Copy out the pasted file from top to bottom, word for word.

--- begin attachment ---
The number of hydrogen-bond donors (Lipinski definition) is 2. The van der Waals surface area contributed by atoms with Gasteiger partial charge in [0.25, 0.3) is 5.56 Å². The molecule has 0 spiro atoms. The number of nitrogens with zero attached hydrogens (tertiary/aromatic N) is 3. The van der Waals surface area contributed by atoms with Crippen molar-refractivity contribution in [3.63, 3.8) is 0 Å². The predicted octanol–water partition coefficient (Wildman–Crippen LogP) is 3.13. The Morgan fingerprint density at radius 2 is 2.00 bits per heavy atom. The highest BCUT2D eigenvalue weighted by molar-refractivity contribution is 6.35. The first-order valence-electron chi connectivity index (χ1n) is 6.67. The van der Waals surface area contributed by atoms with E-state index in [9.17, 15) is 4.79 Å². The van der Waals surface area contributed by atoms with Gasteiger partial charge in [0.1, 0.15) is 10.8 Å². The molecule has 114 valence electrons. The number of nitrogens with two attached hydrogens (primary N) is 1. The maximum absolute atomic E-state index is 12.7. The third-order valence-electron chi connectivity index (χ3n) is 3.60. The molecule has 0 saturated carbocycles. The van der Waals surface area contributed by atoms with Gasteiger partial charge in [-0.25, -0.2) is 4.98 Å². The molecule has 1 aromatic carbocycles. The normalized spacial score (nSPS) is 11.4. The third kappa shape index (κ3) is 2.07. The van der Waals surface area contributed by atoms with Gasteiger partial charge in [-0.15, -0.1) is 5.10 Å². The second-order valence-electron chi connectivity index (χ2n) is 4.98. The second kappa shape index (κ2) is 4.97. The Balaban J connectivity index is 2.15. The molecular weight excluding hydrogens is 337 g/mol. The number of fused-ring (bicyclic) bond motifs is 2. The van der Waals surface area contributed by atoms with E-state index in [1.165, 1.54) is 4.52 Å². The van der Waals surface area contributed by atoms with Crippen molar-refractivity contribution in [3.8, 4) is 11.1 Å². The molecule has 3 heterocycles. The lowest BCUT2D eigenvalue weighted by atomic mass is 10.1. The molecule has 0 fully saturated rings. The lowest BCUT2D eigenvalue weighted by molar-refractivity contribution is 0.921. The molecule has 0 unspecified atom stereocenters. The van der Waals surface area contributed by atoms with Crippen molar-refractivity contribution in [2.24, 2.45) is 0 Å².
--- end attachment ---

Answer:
The number of hydrogen-bond donors (Lipinski definition) is 2. The van der Waals surface area contributed by atoms with Gasteiger partial charge in [0.25, 0.3) is 5.56 Å². The molecule has 0 spiro atoms. The number of nitrogens with zero attached hydrogens (tertiary/aromatic N) is 3. The van der Waals surface area contributed by atoms with Crippen molar-refractivity contribution in [3.63, 3.8) is 0 Å². The predicted octanol–water partition coefficient (Wildman–Crippen LogP) is 3.13. The Morgan fingerprint density at radius 2 is 2.00 bits per heavy atom. The highest BCUT2D eigenvalue weighted by molar-refractivity contribution is 6.35. The first-order valence-electron chi connectivity index (χ1n) is 6.67. The van der Waals surface area contributed by atoms with E-state index in [9.17, 15) is 4.79 Å². The van der Waals surface area contributed by atoms with Gasteiger partial charge in [0.1, 0.15) is 10.8 Å². The molecule has 114 valence electrons. The number of nitrogens with two attached hydrogens (primary N) is 1. The maximum absolute atomic E-state index is 12.7. The third-order valence-electron chi connectivity index (χ3n) is 3.60. The molecule has 0 saturated carbocycles. The van der Waals surface area contributed by atoms with Gasteiger partial charge in [-0.25, -0.2) is 4.98 Å². The molecule has 1 aromatic carbocycles. The normalized spacial score (nSPS) is 11.4. The third kappa shape index (κ3) is 2.07. The van der Waals surface area contributed by atoms with Gasteiger partial charge in [-0.15, -0.1) is 5.10 Å². The second-order valence-electron chi connectivity index (χ2n) is 4.98. The second kappa shape index (κ2) is 4.97. The Balaban J connectivity index is 2.15. The molecular weight excluding hydrogens is 337 g/mol. The number of fused-ring (bicyclic) bond motifs is 2. The van der Waals surface area contributed by atoms with E-state index in [1.165, 1.54) is 4.52 Å². The van der Waals surface area contributed by atoms with Crippen molar-refractivity contribution in [3.8, 4) is 11.1 Å². The molecule has 3 heterocycles. The lowest BCUT2D eigenvalue weighted by atomic mass is 10.1. The molecule has 0 fully saturated rings. The lowest BCUT2D eigenvalue weighted by molar-refractivity contribution is 0.921. The molecule has 0 unspecified atom stereocenters. The van der Waals surface area contributed by atoms with Crippen molar-refractivity contribution in [2.24, 2.45) is 0 Å².